Colored thoughts

Last evening I sat down for dinner with an old friend by huge glass windows that overlooked the patio of the eatery we were at. Unfolding her napkin gently, she laid it across her lap and nibbled on her dinner. I dug in with gusto punctuating my conversation with references to the momentous route K and I were on. She squealed with delight, hugged and wished me well. We went on to talk some more. After an hour and half of catching up, I reluctantly made my way home.

The drive back was slow and filled with thoughts. Of color. Of disturbing thoughts. In my references to the child we will eventually adopt, I found myself harping on our reasons. I was surprised to see how much color played a part of it. Not too white, not too dark, somewhere in the middle I said. She smiled and said ‘Olive’. It sounded perfect. This conversation would have been probably normal with any of my desi friends. After all we grew up with references like this. This post by Phillygrrl on Sepia Mutiny touched a chord.

Going back to what I was saying, there we sat, a white blond haired woman and me an ‘olive’ black haired Indian. We sat there talking of skin color and racial heritage. Many times in the conversation, I felt apologetic for my choice of words. Yet, I was saying nothing wrong. A conversation that would have been normal with K or Akay or my sister suddenly felt strange. I was trying to be politically correct all the time. This is not about racism or preference of lighter skin tone over darker but it does graze the edges. The problem definitely was with me.

Driving home, I probed into my psyche. Why is it that I am conscious of what I say when I am around people of a different race or nationality? Shouldn’t friends be friends no matter where each person is from? Is this just the beginning of a huge series of adjustments I am to make in my life?

How or where does one start? I have prided myself on my ability to be fair. To be equal. Yet, there are parts of me that are so seeped in old notions that they shock me on occasion. I have cringed when people around me talk about racism against them. I have chosen to believe it lies in perception and that people are inherently good.

A simple conversation with no racial overtones brought about an avalanche of thoughts. I have been processing it for over a day now. I have no answers but I am glad I am thinking about it.

6 thoughts on “Colored thoughts

  1. I could imagine the uneasiness you felt. I think it is is really good that you were able to talk about these topics to someone non-Indian. That itself is a healthy beginning. I am not sure if I would have ventured to talk about racial topics – I do have such non-Desi acquaintances/colleagues with whom I could talk freely. But even I would have tried to be politically correct all the time.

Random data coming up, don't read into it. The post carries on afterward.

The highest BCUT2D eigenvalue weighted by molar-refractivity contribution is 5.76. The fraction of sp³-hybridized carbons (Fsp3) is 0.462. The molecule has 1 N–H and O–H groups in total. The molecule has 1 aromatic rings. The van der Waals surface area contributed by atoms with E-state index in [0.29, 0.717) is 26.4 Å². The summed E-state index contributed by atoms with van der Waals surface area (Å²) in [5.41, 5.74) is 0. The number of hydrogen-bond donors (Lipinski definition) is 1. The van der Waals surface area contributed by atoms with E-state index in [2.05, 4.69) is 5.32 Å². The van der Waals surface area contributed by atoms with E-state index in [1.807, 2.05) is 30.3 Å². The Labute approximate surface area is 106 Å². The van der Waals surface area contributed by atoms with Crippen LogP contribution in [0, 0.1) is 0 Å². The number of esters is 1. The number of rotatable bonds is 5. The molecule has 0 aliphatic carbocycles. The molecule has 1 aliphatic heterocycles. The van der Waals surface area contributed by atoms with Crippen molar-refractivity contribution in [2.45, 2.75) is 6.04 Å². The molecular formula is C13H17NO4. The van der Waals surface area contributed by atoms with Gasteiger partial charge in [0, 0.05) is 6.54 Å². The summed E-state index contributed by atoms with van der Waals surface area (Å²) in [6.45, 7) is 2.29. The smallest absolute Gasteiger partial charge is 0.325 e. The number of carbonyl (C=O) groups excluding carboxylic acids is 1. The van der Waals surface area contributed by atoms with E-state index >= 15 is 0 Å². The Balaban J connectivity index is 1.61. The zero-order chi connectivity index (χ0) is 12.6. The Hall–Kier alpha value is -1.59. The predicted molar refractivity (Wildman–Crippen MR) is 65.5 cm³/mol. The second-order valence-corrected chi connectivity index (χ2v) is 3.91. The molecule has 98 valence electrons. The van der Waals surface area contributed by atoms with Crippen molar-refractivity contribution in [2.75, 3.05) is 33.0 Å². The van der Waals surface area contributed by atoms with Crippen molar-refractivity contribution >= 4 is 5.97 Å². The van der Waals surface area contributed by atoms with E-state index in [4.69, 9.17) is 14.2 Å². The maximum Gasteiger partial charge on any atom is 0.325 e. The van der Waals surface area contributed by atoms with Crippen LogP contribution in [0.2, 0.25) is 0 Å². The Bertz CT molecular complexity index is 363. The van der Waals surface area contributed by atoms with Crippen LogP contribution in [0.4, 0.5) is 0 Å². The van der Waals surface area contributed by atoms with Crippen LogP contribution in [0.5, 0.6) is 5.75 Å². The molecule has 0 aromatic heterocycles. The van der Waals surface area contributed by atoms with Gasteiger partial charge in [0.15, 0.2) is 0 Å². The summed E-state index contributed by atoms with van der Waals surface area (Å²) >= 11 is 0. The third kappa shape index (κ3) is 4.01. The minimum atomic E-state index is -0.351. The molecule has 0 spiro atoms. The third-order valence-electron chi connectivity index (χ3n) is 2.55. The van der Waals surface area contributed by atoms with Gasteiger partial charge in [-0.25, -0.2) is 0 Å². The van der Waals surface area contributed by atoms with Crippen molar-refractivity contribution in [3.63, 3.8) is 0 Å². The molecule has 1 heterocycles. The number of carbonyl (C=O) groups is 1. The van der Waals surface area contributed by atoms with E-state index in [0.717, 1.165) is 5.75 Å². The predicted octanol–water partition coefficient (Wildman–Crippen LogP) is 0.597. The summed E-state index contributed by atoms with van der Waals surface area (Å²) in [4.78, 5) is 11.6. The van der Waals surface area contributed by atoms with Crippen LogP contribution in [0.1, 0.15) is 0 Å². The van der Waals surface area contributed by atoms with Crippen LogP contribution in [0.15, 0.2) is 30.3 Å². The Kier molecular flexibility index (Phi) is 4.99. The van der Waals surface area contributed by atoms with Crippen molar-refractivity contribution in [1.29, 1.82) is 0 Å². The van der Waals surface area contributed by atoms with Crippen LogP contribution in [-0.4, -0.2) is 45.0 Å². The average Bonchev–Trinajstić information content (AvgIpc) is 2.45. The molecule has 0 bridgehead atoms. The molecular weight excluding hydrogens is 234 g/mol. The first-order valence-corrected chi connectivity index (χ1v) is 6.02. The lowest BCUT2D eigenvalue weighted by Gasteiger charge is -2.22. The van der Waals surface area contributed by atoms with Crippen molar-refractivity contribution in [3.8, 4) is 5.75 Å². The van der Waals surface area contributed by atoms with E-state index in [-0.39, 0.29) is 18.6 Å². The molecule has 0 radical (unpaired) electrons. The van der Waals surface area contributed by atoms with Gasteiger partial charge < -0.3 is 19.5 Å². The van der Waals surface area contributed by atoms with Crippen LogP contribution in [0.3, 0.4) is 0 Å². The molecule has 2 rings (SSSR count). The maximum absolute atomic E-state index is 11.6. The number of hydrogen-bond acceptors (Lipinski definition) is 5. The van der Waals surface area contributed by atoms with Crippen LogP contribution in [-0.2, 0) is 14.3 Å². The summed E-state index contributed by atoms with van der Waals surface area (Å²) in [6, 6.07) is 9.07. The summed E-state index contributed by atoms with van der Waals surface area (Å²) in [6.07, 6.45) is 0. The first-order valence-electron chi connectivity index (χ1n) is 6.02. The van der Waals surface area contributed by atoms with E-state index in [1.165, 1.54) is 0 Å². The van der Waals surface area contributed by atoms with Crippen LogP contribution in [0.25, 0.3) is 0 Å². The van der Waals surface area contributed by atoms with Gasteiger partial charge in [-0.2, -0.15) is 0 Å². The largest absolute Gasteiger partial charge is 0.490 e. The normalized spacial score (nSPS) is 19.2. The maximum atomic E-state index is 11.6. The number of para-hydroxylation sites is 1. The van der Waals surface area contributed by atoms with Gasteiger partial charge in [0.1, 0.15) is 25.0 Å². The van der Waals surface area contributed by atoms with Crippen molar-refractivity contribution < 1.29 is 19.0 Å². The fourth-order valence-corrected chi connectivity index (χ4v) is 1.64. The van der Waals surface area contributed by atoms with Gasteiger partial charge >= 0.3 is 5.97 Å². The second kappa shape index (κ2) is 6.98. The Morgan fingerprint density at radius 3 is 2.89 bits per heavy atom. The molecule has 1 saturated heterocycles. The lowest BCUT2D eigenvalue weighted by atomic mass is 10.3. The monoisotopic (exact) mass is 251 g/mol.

2. There is no need for you to be apologetic about wanting a child that looks like you and your hubby. There is nothing racial about it. It is natural for people to imagine their loved ones as someone like them – it is not because you prefer one over the other. It is racism when you start feeling either superior or inferior becaue of color.

    It is an important phase of your life so just enjoy it without polluting it unnecessary guilt! Best wishes.

    BTW I am intrigued that a ‘close’ non desi friend of yours would ask you about the color of your would-be child. Why did it matter to her at all?

  3. “Why is it that I am conscious of what I say when I am around people of a different race or nationality? Shouldn’t friends be friends no matter where each person is from?”

    You are being extra careful about not hurting the other person’s sentiments. And it’s hard to know what those “sentiments” are because they are subjective and to a certain extent stems from his/her cultural background. Yes, friends should be friends no matter where each person is from. But it takes a while for the friendship to mature to that stage. And You need to get through this phase to reach that stage.

  4. Hey Laksh, it is perfectly normal. My friends wanted only Caucasian kids saying they needed those who come into the family to not look different and feel more a part of the family. So,it is absolutely fine!! 😀

  5. @Gayu: Guess it is more of a reminder to myself than anything else.
    @Anamika: Being politically correct will be the death knell of us all.
    @Anonymouse: Its not being apologetic. Am just surprised at my reactions myself. Like I said nothing wrong about my friend asking me. What is wrong is my reaction and the way I felt queasy about it.
    @Suman: True. I hope to someday reach that level of comfort.
    @Apar: I know it is fine. Yet something about it disturbs me.

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